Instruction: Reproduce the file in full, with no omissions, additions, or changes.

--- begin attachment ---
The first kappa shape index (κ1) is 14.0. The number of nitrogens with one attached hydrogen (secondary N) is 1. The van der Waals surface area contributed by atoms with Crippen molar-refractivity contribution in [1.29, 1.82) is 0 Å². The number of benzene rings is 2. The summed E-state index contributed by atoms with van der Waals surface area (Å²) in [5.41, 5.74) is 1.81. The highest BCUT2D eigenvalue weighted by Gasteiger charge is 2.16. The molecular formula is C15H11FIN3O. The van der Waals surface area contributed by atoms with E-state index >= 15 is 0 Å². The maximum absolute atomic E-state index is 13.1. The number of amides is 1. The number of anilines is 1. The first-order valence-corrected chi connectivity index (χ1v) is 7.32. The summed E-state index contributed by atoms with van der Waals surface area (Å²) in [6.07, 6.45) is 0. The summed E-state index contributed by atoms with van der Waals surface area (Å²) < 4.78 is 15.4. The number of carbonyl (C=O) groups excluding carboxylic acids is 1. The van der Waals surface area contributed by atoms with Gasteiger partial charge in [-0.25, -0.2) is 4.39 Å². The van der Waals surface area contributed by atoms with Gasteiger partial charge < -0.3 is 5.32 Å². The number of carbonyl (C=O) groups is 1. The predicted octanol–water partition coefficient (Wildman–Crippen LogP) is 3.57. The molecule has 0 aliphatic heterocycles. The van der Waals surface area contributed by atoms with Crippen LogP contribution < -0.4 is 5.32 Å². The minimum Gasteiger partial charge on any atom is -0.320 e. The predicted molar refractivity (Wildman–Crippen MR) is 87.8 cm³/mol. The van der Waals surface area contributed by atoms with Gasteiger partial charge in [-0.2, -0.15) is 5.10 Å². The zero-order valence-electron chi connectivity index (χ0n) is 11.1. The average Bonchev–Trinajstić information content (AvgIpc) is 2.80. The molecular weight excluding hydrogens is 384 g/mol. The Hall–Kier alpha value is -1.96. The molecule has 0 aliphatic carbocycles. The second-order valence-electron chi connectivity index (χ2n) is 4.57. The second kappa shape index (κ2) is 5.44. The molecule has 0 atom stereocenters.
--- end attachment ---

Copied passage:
The first kappa shape index (κ1) is 14.0. The number of nitrogens with one attached hydrogen (secondary N) is 1. The van der Waals surface area contributed by atoms with Crippen molar-refractivity contribution in [1.29, 1.82) is 0 Å². The number of benzene rings is 2. The summed E-state index contributed by atoms with van der Waals surface area (Å²) in [5.41, 5.74) is 1.81. The highest BCUT2D eigenvalue weighted by Gasteiger charge is 2.16. The molecular formula is C15H11FIN3O. The van der Waals surface area contributed by atoms with E-state index >= 15 is 0 Å². The maximum absolute atomic E-state index is 13.1. The number of amides is 1. The number of anilines is 1. The first-order valence-corrected chi connectivity index (χ1v) is 7.32. The summed E-state index contributed by atoms with van der Waals surface area (Å²) in [6.07, 6.45) is 0. The summed E-state index contributed by atoms with van der Waals surface area (Å²) < 4.78 is 15.4. The number of carbonyl (C=O) groups excluding carboxylic acids is 1. The van der Waals surface area contributed by atoms with Gasteiger partial charge in [-0.25, -0.2) is 4.39 Å². The van der Waals surface area contributed by atoms with Gasteiger partial charge < -0.3 is 5.32 Å². The number of carbonyl (C=O) groups is 1. The predicted octanol–water partition coefficient (Wildman–Crippen LogP) is 3.57. The molecule has 0 aliphatic heterocycles. The van der Waals surface area contributed by atoms with Crippen LogP contribution < -0.4 is 5.32 Å². The minimum Gasteiger partial charge on any atom is -0.320 e. The predicted molar refractivity (Wildman–Crippen MR) is 87.8 cm³/mol. The van der Waals surface area contributed by atoms with Gasteiger partial charge in [-0.2, -0.15) is 5.10 Å². The zero-order valence-electron chi connectivity index (χ0n) is 11.1. The average Bonchev–Trinajstić information content (AvgIpc) is 2.80. The molecular weight excluding hydrogens is 384 g/mol. The Hall–Kier alpha value is -1.96. The molecule has 0 aliphatic carbocycles. The second-order valence-electron chi connectivity index (χ2n) is 4.57. The second kappa shape index (κ2) is 5.44. The molecule has 0 atom stereocenters.